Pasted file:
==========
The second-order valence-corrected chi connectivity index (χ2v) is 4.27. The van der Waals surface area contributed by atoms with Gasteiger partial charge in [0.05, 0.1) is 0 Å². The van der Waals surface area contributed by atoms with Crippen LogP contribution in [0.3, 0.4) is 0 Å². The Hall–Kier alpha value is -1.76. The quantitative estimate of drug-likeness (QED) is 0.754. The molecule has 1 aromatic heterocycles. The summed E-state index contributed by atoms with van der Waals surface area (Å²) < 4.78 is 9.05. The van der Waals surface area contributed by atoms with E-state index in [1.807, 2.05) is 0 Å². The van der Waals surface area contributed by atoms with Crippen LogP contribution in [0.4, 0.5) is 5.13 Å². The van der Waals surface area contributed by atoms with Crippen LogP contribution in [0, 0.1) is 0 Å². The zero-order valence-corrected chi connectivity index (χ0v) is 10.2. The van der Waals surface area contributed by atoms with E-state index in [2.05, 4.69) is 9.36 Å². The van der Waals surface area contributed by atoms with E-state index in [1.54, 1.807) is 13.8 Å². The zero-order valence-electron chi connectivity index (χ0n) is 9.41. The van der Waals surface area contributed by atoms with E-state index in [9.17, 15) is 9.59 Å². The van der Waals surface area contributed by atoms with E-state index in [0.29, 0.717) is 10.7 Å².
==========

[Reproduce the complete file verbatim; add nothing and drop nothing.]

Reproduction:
The second-order valence-corrected chi connectivity index (χ2v) is 4.27. The van der Waals surface area contributed by atoms with Gasteiger partial charge in [0.05, 0.1) is 0 Å². The van der Waals surface area contributed by atoms with Crippen LogP contribution in [0.3, 0.4) is 0 Å². The Hall–Kier alpha value is -1.76. The quantitative estimate of drug-likeness (QED) is 0.754. The molecule has 1 aromatic heterocycles. The summed E-state index contributed by atoms with van der Waals surface area (Å²) < 4.78 is 9.05. The van der Waals surface area contributed by atoms with E-state index in [1.807, 2.05) is 0 Å². The van der Waals surface area contributed by atoms with Crippen LogP contribution in [0.4, 0.5) is 5.13 Å². The van der Waals surface area contributed by atoms with Crippen LogP contribution in [0, 0.1) is 0 Å². The zero-order valence-corrected chi connectivity index (χ0v) is 10.2. The van der Waals surface area contributed by atoms with E-state index in [2.05, 4.69) is 9.36 Å². The van der Waals surface area contributed by atoms with E-state index in [1.54, 1.807) is 13.8 Å². The zero-order valence-electron chi connectivity index (χ0n) is 9.41. The van der Waals surface area contributed by atoms with E-state index in [9.17, 15) is 9.59 Å². The van der Waals surface area contributed by atoms with E-state index in [0.29, 0.717) is 10.7 Å².